They also have an interest in distracting from and pushing the discussion away from a reasoned analysis of the evidence. Indeed, in many cases, they are not arguing in good faith. As Sartre described “the anti-Semite” in “Portrait of the Antisemite”:
The antisemite has chosen hate because hate is a religion: he has originally chosen to devaluate words and reasons. Since he then feels at ease, since discussions about the right of the Jew appear futile and empty to him, he has at the outset placed himself on another level. If out of courtesy he consents momentarily to defend his point of view, he lends himself without giving himself; he simply tries to project his intuitive certainty onto the field of speech.This is an important issue, because we waste time and energy if we try to argue in good faith with people who are playing like this, and go awry when we allow their approach to determine our own. They’ll make claims they don’t believe if they think it will help them to score points. They’ll intentionally take the words of social-justice advocates out of context to misrepresent them. They’ll mockingly twist ideas like “intent isn’t magic” to smear people as racists, sexists, and so on. They’ll also argue that stated intent is absolutely true and all-important if that better suits their purpose.
…Do not think that antisemites are completely unaware of the absurdity of these answers. They know that their statements are empty and contestable; but it amuses them to make such statements: it is their adversary whose duty it is to choose his words seriously because he believes in words. They have a right to play. They even like to play with speech because while putting forth ridiculous reasons, they discredit the seriousness of their interlocutor; they are enchanted with their unfairness because for them it is not a question of persuading by good argument but of intimidating or disorienting. If you insist too much, they close up, they point out with one superb word that the time to argue has passed. Not that they are afraid of being convinced: their only fear is that they will look ridiculous or that their embarrassment will make a bad impression on a third party whom they want to get on their side.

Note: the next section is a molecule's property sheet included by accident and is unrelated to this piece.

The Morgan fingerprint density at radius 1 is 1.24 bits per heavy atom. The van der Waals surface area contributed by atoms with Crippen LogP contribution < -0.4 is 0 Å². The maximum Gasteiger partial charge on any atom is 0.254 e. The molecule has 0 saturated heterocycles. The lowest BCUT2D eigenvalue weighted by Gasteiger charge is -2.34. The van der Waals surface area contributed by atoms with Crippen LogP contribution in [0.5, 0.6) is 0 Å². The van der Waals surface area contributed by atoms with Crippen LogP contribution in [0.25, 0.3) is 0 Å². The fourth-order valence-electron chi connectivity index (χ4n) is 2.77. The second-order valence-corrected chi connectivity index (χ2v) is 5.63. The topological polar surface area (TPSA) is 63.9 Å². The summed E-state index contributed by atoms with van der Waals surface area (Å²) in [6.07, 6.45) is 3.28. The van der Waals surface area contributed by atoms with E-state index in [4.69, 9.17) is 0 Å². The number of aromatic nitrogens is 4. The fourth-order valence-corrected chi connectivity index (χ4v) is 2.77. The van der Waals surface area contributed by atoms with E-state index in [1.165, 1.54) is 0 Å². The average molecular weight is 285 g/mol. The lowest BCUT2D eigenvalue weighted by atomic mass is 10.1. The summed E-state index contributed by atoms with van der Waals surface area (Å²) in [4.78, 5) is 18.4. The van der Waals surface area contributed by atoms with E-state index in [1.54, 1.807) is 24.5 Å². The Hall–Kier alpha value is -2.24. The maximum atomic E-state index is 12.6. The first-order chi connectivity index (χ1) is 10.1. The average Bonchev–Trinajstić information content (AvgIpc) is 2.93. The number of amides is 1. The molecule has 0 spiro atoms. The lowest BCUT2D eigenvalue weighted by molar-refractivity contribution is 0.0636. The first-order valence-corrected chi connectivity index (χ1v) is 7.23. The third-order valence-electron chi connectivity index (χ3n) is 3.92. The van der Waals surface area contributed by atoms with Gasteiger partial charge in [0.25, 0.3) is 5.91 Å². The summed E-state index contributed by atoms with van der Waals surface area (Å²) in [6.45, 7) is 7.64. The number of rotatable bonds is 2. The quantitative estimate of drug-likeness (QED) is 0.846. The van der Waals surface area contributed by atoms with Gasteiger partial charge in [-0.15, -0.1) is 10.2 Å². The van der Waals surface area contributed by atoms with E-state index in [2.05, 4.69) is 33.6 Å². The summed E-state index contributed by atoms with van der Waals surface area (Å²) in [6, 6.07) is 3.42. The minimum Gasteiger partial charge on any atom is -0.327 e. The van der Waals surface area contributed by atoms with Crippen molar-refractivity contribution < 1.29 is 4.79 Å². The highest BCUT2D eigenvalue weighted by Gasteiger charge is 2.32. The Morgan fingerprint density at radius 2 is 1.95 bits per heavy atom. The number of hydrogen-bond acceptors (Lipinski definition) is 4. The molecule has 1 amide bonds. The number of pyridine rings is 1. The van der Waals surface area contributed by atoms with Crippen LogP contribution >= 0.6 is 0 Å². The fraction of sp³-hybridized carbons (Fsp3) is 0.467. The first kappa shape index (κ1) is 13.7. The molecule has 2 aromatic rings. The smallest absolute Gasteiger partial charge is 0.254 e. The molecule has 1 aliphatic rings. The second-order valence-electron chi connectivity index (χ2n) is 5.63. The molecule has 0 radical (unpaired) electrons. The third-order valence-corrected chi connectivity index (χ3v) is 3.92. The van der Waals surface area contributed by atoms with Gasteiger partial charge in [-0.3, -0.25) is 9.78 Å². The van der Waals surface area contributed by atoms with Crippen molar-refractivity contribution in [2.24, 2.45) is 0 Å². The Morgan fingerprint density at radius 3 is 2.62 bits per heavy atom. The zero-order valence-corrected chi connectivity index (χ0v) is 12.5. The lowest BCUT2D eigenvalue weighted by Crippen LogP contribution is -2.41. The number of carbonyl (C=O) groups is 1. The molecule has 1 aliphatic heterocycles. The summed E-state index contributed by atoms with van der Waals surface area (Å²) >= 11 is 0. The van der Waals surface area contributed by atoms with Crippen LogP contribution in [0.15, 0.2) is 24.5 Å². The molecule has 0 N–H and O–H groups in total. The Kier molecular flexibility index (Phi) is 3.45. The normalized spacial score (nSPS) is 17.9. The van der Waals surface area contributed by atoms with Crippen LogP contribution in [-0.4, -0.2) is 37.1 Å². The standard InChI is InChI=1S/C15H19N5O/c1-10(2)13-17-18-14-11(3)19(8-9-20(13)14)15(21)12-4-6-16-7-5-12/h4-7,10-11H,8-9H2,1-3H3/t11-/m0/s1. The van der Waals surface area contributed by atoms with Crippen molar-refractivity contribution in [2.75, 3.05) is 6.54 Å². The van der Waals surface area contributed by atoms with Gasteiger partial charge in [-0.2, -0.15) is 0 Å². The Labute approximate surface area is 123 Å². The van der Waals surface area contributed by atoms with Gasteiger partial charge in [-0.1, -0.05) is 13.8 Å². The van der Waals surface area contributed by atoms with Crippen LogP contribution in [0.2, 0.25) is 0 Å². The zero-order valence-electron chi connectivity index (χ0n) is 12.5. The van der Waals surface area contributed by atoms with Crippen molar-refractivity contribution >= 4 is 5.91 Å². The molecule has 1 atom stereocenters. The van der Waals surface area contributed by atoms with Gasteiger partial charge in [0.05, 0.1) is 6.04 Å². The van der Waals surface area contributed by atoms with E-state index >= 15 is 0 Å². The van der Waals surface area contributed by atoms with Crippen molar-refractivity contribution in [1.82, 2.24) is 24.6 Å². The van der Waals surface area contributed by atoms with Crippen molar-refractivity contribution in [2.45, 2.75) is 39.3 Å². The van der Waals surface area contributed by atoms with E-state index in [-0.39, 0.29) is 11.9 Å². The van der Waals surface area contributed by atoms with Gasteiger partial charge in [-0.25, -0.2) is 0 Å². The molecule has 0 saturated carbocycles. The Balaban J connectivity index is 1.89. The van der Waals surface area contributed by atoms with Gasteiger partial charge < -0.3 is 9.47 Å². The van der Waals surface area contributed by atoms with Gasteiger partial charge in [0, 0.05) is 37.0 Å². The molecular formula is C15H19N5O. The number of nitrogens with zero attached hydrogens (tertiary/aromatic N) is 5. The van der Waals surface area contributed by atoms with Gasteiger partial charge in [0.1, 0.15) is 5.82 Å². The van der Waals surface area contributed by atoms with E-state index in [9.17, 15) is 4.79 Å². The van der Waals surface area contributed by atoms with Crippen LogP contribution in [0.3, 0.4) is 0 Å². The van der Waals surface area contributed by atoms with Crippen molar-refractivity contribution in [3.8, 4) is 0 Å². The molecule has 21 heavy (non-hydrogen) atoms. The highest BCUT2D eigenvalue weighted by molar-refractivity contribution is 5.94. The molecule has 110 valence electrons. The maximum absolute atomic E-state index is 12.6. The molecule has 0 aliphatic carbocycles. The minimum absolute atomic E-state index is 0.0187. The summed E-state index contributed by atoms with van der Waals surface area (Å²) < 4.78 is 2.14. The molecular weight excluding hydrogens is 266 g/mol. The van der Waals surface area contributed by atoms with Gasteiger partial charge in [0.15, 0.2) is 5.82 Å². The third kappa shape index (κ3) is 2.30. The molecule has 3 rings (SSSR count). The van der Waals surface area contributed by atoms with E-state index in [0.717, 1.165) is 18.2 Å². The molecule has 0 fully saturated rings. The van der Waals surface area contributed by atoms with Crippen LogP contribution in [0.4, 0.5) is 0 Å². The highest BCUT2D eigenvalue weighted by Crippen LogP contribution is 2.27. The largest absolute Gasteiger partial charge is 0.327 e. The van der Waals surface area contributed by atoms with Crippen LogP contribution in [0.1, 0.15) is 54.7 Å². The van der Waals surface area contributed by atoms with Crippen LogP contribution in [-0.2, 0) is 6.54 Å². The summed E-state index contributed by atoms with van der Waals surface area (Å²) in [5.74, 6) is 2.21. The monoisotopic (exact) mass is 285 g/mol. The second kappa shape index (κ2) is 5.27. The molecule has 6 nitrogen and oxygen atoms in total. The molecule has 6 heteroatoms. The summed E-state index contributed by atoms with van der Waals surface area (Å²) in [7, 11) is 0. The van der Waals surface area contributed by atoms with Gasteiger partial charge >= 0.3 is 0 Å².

On the other side are the people who do actually care about bigotry and its effects. Unfortunately, I think this group has begun to take a path that distracts them and helps the bigots. There are probably a few reasons for this wrong turn: One is that social-justice advocates are generally the victims of bigotry or their defenders. Moreover, in many of these instances, bigots have publicly made false claims about their motives and these have been believed – and magnified in importance - by the ignorant and credulous. Third, arguments about limits on the significance of intent, dog whistles, collateral harm, social location and privilege have proved useful in helping people understand some of the dynamics of racism and other forms of bigotry. And finally, there is the correct recognition of the dangers posed by the group described above.
Being in this position in so many cases can, I believe, make it more difficult over time to see things from the point of view of someone facing accusations of bigotry. I’ve seen glib, callous, dismissive responses to attempts to show the people at Charlie Hebdo as thoughtful, complex human beings concerned about social justice, even if those pieces of information are relevant to the topic of discussion. Recent history has led people to assume a certain dishonesty and evasiveness among those accused of bigotry and their defenders, and often to read explanations of intent and context as defenses of bigotry. While this is often the case, it can’t be assumed, and should be avoided in those instances in which we either don’t know much about the people accused or have good evidence that they oppose bigotry.
It can also make people forget that such accusations are serious and can do real harm to real people (in this case to people’s legacy and to their colleagues and families). Even if you haven’t had the terrible experience of being falsely accused of something (as I have – and I still appreciate those who came to my defense not because we were on the same side but because they recognized the charges as empirically false), you can try to imagine how it might feel. At the absolute least, if you make an accusation which you later learn was false or greatly exaggerated, it’s just basic decency to acknowledge that fact, apologize, and try to stop reaching conclusions before you have enough evidence, rather than simply to change the subject. I think most of us would want that for ourselves.